MPs reject calls by campaigners to enshrine food safety in UK law

Farmers and food campaigners were defeated on Monday night in their attempts to enshrine high food safety and animal welfare practices in British law.



a tractor in front of a building: A demonstration by farmers outside the Houses of Parliament ahead of the vote.


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A demonstration by farmers outside the Houses of Parliament ahead of the vote.

Several prominent backbench Tory MPs rebelled against the government to vote for amendments to the agriculture bill that would have given legal status to the standards, but the rebels were too few to overcome the government’s 80-seat majority and the key amendment fell by 332 votes to 279 after an often impassioned debate.

The government argued that giving current standards legal status was unnecessary as ministers had already committed to ensuring that UK food standards would be kept in any post-Brexit trade agreements. However, critics fear that the lack of a legally binding commitment in the agriculture bill will allow future imports of sub-standard food that will undercut British produce

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Letter from Trump taking credit for aid now mandated in government food boxes: report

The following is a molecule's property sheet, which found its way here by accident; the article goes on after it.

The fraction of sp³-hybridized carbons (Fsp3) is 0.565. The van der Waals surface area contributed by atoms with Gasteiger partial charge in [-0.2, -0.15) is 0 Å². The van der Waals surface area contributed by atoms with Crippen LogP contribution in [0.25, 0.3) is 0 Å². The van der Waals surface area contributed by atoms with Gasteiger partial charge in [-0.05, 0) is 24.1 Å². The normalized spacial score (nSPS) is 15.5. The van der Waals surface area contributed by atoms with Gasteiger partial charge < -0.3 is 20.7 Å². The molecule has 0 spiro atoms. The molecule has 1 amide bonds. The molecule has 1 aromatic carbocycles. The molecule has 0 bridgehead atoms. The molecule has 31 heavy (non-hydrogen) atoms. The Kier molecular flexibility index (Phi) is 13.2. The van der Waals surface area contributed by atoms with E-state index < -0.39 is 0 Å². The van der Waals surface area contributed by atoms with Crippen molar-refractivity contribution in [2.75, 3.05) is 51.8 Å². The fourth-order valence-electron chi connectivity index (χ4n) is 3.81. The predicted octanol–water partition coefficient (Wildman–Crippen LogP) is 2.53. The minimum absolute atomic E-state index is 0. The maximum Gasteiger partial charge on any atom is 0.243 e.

The Department of Agriculture is mandating that letters from President TrumpDonald John TrumpTrump signs bill averting shutdown after brief funding lapse Privacy, civil rights groups demand transparency from Amazon on election data breaches Facebook takes down Trump campaign ads tying refugees to coronavirus MORE be included in millions of food assistance boxes, according to Politico.

The $4 billion Families to Farmers Food Box Program has distributed 100 million boxes already, the USDA announced Wednesday. The program delivers surplus goods that would normally go to restaurants to families experiencing financial hardship due to the coronavirus pandemic. 

Organizations tasked with distributing the food have complained that the messaging and campaign-like letters included in the boxes appear to have the goal of boosting the president’s image ahead of the election.

“In my 30 years of doing this work, I’ve never seen something this egregious,” said Lisa Hamler-Fugitt, executive director of the Ohio

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